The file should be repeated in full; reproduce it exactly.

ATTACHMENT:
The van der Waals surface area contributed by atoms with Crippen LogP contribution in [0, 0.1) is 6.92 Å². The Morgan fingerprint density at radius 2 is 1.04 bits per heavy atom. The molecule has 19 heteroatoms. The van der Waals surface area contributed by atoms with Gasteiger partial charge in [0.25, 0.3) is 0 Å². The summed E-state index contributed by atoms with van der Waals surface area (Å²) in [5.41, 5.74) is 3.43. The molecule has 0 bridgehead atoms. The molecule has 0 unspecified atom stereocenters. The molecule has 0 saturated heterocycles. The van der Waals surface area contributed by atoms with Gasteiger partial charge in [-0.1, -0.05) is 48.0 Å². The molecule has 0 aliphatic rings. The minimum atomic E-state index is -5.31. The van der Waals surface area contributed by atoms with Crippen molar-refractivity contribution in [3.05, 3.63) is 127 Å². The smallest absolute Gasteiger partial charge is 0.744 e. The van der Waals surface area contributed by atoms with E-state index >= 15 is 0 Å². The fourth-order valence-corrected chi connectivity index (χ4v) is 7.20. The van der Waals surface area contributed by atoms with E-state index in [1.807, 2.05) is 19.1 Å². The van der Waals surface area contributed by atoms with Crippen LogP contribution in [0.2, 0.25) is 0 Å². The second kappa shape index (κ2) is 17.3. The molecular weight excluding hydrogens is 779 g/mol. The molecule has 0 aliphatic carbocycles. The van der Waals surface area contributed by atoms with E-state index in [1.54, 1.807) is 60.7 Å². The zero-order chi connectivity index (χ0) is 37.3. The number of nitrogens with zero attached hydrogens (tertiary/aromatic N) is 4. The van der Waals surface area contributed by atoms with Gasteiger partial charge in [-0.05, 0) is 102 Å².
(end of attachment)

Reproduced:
The van der Waals surface area contributed by atoms with Crippen LogP contribution in [0, 0.1) is 6.92 Å². The Morgan fingerprint density at radius 2 is 1.04 bits per heavy atom. The molecule has 19 heteroatoms. The van der Waals surface area contributed by atoms with Gasteiger partial charge in [0.25, 0.3) is 0 Å². The summed E-state index contributed by atoms with van der Waals surface area (Å²) in [5.41, 5.74) is 3.43. The molecule has 0 bridgehead atoms. The molecule has 0 unspecified atom stereocenters. The molecule has 0 saturated heterocycles. The van der Waals surface area contributed by atoms with Gasteiger partial charge in [-0.1, -0.05) is 48.0 Å². The molecule has 0 aliphatic rings. The minimum atomic E-state index is -5.31. The van der Waals surface area contributed by atoms with Crippen molar-refractivity contribution in [3.05, 3.63) is 127 Å². The smallest absolute Gasteiger partial charge is 0.744 e. The van der Waals surface area contributed by atoms with E-state index >= 15 is 0 Å². The fourth-order valence-corrected chi connectivity index (χ4v) is 7.20. The van der Waals surface area contributed by atoms with E-state index in [1.807, 2.05) is 19.1 Å². The van der Waals surface area contributed by atoms with Crippen LogP contribution in [0.2, 0.25) is 0 Å². The second kappa shape index (κ2) is 17.3. The molecular weight excluding hydrogens is 779 g/mol. The molecule has 0 aliphatic carbocycles. The van der Waals surface area contributed by atoms with E-state index in [1.54, 1.807) is 60.7 Å². The zero-order chi connectivity index (χ0) is 37.3. The number of nitrogens with zero attached hydrogens (tertiary/aromatic N) is 4. The van der Waals surface area contributed by atoms with Gasteiger partial charge in [-0.05, 0) is 102 Å².